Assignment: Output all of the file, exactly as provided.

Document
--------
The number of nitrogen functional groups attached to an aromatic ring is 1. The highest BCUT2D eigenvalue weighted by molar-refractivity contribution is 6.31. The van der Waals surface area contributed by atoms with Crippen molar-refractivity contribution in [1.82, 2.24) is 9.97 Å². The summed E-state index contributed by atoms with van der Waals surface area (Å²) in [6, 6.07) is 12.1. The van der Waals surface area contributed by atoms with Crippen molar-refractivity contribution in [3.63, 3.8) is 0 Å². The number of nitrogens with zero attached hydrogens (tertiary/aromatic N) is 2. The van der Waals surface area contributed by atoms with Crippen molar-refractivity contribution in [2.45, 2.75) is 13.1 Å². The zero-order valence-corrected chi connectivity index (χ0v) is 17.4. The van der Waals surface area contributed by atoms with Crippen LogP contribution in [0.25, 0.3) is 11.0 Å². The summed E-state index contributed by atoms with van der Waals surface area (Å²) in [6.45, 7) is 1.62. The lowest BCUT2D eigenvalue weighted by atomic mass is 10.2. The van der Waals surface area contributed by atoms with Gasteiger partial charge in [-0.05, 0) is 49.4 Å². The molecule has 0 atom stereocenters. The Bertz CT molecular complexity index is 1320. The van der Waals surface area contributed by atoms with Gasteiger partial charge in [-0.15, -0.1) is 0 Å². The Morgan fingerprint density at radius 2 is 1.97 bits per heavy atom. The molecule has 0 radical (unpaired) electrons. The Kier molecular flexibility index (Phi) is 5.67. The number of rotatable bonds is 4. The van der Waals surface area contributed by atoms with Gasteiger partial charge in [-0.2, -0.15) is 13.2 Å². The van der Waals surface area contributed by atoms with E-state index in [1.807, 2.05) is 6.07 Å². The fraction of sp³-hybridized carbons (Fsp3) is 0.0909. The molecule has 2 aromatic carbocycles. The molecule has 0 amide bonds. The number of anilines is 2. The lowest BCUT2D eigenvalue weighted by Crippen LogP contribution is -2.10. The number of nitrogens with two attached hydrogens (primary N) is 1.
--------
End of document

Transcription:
The number of nitrogen functional groups attached to an aromatic ring is 1. The highest BCUT2D eigenvalue weighted by molar-refractivity contribution is 6.31. The van der Waals surface area contributed by atoms with Crippen molar-refractivity contribution in [1.82, 2.24) is 9.97 Å². The summed E-state index contributed by atoms with van der Waals surface area (Å²) in [6, 6.07) is 12.1. The van der Waals surface area contributed by atoms with Crippen molar-refractivity contribution in [3.63, 3.8) is 0 Å². The number of nitrogens with zero attached hydrogens (tertiary/aromatic N) is 2. The van der Waals surface area contributed by atoms with Crippen molar-refractivity contribution in [2.45, 2.75) is 13.1 Å². The zero-order valence-corrected chi connectivity index (χ0v) is 17.4. The van der Waals surface area contributed by atoms with Crippen LogP contribution in [0.25, 0.3) is 11.0 Å². The summed E-state index contributed by atoms with van der Waals surface area (Å²) in [6.45, 7) is 1.62. The lowest BCUT2D eigenvalue weighted by atomic mass is 10.2. The van der Waals surface area contributed by atoms with Gasteiger partial charge in [-0.05, 0) is 49.4 Å². The molecule has 0 atom stereocenters. The Bertz CT molecular complexity index is 1320. The van der Waals surface area contributed by atoms with Gasteiger partial charge in [-0.15, -0.1) is 0 Å². The Morgan fingerprint density at radius 2 is 1.97 bits per heavy atom. The molecule has 0 radical (unpaired) electrons. The Kier molecular flexibility index (Phi) is 5.67. The number of rotatable bonds is 4. The van der Waals surface area contributed by atoms with Gasteiger partial charge in [-0.2, -0.15) is 13.2 Å². The van der Waals surface area contributed by atoms with E-state index in [1.807, 2.05) is 6.07 Å². The fraction of sp³-hybridized carbons (Fsp3) is 0.0909. The molecule has 2 aromatic carbocycles. The molecule has 0 amide bonds. The number of anilines is 2. The lowest BCUT2D eigenvalue weighted by Crippen LogP contribution is -2.10. The number of nitrogens with two attached hydrogens (primary N) is 1.